National Geographic Educator Certification is a free professional development program that recognizes pre-K through 12 formal and informal educators committed to inspiring the next generation of explorers, conservationists, and changemakers. These educators are part of a powerful movement to make the world a better place by empowering students to be informed decision-makers equipped to solve meaningful challenges in their communities and beyond. Don’t just teach students about the world—teach them how to change it.
Our next cohort will be spring 2020. Enrollment is expected to open in late February and the course will begin on April 6. Fill the interest form below and we will notify you when registration opens.
Note: This course was primarily designed for educators in the U.S. and Canada who teach students in grades pre-K through 12, so it is grounded in education standards and cultural norms relevant to that context. If you teach outside of the U.S. or Canada, or if you work with learners outside this grade range, you are welcome to participate but some adaptations may be necessary.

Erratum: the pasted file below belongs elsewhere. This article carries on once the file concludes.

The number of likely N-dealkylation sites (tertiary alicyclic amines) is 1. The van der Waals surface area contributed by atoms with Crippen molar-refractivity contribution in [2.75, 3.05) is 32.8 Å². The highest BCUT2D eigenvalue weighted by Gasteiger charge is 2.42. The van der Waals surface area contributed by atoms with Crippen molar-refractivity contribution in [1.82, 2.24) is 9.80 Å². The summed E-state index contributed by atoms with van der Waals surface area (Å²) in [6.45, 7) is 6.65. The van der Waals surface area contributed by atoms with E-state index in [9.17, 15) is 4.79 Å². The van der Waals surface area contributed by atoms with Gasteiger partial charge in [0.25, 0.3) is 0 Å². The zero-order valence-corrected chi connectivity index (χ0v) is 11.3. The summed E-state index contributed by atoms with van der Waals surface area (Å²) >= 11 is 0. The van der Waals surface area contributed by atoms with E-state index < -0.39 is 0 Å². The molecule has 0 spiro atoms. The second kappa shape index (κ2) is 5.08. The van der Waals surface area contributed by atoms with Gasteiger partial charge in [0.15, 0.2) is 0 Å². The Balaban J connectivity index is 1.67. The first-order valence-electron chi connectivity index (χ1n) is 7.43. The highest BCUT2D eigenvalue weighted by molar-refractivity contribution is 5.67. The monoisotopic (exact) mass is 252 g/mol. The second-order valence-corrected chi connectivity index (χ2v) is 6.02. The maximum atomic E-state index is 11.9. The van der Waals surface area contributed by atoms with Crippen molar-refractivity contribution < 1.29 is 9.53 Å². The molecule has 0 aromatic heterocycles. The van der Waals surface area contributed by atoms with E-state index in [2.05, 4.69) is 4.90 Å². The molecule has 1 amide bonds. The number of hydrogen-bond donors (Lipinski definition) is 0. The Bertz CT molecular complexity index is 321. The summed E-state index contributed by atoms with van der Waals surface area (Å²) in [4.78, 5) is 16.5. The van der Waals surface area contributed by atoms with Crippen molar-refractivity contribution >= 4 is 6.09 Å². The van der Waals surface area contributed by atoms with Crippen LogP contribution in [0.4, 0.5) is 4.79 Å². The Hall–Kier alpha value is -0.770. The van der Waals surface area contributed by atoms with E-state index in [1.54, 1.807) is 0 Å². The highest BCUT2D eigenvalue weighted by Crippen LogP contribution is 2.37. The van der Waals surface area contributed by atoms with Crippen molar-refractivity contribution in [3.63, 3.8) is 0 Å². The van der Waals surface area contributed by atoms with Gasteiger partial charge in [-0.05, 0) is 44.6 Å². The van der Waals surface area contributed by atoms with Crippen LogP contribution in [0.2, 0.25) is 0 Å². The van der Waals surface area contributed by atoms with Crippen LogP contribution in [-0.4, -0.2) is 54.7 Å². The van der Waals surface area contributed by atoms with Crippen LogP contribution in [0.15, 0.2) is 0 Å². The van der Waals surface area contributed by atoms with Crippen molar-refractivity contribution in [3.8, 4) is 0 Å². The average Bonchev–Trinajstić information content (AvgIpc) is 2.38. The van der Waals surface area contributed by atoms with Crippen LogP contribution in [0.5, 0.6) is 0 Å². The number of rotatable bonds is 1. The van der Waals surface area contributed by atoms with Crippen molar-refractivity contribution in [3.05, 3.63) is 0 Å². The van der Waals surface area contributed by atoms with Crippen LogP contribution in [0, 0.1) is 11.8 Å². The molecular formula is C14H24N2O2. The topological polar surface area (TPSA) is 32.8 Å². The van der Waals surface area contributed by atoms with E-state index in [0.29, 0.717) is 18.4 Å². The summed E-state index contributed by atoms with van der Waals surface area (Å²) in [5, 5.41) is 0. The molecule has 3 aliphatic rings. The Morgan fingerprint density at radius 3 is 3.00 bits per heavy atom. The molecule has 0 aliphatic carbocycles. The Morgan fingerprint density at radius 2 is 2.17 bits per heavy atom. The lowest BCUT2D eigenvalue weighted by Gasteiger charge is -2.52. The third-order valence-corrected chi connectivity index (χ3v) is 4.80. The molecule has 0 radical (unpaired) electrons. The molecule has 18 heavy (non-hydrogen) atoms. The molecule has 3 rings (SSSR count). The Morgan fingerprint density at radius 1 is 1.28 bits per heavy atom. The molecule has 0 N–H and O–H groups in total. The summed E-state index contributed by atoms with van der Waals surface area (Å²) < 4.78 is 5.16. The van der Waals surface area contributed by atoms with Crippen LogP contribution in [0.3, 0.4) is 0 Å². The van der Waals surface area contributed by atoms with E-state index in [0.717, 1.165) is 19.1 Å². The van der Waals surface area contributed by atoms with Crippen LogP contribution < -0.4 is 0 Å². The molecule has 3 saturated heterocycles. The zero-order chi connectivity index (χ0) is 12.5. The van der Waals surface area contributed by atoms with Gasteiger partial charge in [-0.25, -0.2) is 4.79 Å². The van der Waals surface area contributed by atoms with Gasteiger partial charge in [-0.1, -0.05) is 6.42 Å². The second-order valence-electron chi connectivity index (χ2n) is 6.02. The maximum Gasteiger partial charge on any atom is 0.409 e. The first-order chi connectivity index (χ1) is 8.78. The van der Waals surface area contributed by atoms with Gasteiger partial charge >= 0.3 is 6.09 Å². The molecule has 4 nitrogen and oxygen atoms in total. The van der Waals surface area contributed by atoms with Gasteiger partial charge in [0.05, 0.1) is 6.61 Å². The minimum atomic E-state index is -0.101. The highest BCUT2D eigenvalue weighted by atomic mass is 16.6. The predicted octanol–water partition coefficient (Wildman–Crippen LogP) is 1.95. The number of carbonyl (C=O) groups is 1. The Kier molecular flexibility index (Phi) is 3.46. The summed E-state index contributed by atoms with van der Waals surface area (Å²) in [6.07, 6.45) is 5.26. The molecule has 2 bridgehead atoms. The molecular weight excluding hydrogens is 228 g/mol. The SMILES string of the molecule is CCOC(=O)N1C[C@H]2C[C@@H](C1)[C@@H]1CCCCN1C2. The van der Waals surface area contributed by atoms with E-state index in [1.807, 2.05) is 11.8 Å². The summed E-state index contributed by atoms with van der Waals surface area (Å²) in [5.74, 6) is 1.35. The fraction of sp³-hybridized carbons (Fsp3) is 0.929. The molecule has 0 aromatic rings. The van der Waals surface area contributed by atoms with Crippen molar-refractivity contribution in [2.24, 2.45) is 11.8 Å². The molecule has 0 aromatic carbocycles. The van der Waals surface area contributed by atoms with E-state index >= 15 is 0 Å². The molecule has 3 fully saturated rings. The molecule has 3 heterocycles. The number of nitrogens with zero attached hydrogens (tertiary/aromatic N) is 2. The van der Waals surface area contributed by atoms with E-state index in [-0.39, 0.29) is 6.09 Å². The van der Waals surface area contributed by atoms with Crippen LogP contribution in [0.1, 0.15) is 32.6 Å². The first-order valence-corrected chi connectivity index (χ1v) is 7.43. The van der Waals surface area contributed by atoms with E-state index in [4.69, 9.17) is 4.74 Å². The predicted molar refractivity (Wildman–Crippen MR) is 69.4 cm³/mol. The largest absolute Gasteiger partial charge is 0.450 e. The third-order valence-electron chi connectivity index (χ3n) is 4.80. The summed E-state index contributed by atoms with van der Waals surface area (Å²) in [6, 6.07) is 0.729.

Benefits of Certification
This professional development program builds educators’ skills in generating classroom activities that are interdisciplinary and centered around real-world problems at local, regional, and global scales. Participants also gain an understanding of the National Geographic Learning Framework, a standards-aligned tool designed to develop an explorer’s mindset in students of any age. Certified educators receive a certificate and digital badge, and National Geographic notifies their administrators of the achievement.
Certified educators join an exclusive community of educators committed to supporting each other’s continuous growth. Members of this community teach in a wide variety of professional settings at various grade levels and across all subject areas. What unites them is the desire to innovate across discipline and empower students to take action to make the world a better place. Members of this unique group say participation has reinvigorated their teaching practice.